Despite Negative Attention, Numbers of Greek Students on Campus Grow
Ben Eckenrod says there was no question he would join a fraternity
Ling Campbell says sorority life gave her valuable skills
By Zach Driver,
Every fall and spring thousands of students from across the country run, jump and scream for the chance to join fraternities and sororities.Greek life is engrained in the college culture, and it continues to grow despite multiple hazing incidents and scandals. Including organizations here at USC, where multiple fraternities have been shut down.
Ben Eckenrod is a freshmen member of Beta Theta Pi. He says he was aware of the possible danger, but it didn't stop him from joining.
“The things that I would get out of the brotherhood with those guys. I had to do it. It just wasn’t a question," Eckenrod said.
Modern pop culture labels fraternities and sororities as rowdy groups that drink and haze, and in some instances the stereotype turns out to be true. But that doesn't scare most potential new members.
The University of South Carolina reported that between 2012 and 2016 the number of people in Greek life rose from 20 to 27 percent of the student body.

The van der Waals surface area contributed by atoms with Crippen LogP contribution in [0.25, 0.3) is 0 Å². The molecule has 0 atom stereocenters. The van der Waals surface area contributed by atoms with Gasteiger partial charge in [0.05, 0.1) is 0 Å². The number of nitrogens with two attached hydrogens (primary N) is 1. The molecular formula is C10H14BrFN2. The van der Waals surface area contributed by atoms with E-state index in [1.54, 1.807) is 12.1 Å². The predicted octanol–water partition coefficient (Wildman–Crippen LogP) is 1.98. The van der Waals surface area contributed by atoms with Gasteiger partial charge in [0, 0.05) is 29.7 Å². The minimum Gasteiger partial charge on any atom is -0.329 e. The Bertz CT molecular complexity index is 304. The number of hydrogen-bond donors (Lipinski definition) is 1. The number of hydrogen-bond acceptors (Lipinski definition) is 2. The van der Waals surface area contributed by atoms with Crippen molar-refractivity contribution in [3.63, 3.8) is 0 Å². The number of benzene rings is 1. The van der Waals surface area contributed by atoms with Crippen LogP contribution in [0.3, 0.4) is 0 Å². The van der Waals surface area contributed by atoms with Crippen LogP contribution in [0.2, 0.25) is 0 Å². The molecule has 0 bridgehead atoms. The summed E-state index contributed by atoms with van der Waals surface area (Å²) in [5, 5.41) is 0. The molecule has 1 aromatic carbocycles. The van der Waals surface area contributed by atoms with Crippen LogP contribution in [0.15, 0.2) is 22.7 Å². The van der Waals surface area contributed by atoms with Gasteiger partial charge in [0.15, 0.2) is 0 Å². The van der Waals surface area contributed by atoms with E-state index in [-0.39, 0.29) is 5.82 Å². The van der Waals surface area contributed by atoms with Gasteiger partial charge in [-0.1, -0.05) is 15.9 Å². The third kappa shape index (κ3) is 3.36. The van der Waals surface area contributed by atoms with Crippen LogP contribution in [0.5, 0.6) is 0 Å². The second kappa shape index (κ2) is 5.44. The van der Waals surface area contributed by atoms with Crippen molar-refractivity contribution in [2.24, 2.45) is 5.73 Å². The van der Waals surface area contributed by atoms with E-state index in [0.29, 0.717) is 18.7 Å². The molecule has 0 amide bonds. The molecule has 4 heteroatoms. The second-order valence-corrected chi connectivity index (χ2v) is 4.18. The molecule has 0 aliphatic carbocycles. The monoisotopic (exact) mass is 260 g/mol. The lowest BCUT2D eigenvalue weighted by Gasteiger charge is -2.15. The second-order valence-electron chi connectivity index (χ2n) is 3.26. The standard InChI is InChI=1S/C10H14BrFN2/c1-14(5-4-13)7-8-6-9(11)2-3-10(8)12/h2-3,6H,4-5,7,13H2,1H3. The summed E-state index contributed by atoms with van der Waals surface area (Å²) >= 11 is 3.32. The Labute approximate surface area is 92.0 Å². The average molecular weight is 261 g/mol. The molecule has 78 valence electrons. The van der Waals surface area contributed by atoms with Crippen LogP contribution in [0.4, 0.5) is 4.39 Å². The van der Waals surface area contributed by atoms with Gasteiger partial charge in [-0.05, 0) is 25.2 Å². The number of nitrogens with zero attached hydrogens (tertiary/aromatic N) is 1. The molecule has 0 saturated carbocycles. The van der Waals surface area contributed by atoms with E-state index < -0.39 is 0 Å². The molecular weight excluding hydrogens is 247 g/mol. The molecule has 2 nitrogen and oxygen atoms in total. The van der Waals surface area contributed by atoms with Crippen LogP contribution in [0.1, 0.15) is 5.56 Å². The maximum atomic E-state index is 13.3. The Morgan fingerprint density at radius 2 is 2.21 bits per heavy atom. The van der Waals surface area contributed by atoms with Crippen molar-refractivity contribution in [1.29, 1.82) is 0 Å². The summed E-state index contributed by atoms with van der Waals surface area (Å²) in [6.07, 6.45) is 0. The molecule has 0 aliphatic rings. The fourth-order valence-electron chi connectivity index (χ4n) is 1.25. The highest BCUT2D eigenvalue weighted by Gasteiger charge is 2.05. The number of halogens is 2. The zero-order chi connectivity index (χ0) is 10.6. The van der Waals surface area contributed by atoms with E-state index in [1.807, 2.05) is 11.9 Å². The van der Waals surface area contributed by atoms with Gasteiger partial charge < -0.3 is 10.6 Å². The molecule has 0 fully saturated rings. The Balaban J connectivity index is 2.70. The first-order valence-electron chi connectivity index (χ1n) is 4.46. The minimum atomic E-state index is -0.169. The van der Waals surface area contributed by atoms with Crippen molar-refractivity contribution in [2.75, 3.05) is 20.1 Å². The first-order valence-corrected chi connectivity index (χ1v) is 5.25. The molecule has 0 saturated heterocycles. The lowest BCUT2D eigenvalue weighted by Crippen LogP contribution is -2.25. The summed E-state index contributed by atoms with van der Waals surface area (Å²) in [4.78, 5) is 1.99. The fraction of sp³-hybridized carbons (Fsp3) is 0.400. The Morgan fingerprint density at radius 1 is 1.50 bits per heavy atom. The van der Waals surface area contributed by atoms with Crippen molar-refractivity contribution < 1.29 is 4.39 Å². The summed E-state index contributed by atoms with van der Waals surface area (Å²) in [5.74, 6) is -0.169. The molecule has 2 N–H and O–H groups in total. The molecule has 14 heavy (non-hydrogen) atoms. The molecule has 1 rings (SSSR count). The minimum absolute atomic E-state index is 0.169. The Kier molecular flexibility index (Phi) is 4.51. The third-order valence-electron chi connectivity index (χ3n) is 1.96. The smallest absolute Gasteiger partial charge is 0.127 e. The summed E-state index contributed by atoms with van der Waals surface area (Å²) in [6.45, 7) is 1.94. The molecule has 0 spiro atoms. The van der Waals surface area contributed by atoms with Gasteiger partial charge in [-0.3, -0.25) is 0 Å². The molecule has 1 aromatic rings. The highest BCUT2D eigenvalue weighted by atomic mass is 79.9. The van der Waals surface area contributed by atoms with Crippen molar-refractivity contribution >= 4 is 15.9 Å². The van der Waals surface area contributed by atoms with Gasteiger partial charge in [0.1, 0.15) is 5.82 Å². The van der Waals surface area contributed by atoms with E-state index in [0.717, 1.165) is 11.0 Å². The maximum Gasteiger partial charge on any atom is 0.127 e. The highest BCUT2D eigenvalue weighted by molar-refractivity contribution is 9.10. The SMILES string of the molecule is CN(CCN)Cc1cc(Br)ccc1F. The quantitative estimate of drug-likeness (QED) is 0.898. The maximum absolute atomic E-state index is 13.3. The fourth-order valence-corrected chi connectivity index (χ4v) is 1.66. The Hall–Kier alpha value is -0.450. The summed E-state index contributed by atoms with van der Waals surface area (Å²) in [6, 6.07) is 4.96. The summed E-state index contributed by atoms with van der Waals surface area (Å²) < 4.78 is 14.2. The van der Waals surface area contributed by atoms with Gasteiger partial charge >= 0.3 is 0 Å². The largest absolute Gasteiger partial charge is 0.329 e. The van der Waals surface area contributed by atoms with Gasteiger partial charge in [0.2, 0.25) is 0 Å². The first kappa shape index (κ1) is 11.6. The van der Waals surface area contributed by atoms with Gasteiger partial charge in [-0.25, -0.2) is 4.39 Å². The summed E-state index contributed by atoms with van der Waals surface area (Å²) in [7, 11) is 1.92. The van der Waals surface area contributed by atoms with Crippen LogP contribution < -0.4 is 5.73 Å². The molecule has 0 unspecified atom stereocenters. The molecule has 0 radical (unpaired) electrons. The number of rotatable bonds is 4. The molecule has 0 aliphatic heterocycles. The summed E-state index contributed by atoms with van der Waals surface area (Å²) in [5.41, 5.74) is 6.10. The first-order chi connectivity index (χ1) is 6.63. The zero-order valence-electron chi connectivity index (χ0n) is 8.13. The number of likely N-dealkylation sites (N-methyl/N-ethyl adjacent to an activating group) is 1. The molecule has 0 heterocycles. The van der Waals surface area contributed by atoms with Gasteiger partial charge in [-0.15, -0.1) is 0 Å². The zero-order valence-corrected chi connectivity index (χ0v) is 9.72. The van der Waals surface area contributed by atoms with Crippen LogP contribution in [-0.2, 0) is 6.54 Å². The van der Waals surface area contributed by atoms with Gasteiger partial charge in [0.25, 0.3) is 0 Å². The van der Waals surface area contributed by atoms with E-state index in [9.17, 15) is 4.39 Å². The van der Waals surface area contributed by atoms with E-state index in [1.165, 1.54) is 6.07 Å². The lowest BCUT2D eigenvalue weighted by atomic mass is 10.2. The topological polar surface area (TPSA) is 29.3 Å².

But others say, there is a lot more to Greek life below the surface, and that is why they join.
Ling Campbell is a senior member of Alpha Gamma Delta sorority. She says the skills she's gained from being president will follow her far beyond her college years.
“I’ve had this awesome opportunity to be like a mini CEO of like a 400 person company and just those skills are something that I'm really looking forward to take on in my life," Campbell said.
Campbell is not alone in her claim. Gallup polled over 30,000 alumni of Greek organizations and found 43 percent of them are highly engaged in the work place compared to 38 percent of non-Greek students.
Campbell also says at the end of the day Greek students have the same goals as any other students on campus.
“We aren’t here for parties, we aren’t here for drinking. We are here to make ourselves better,” she said.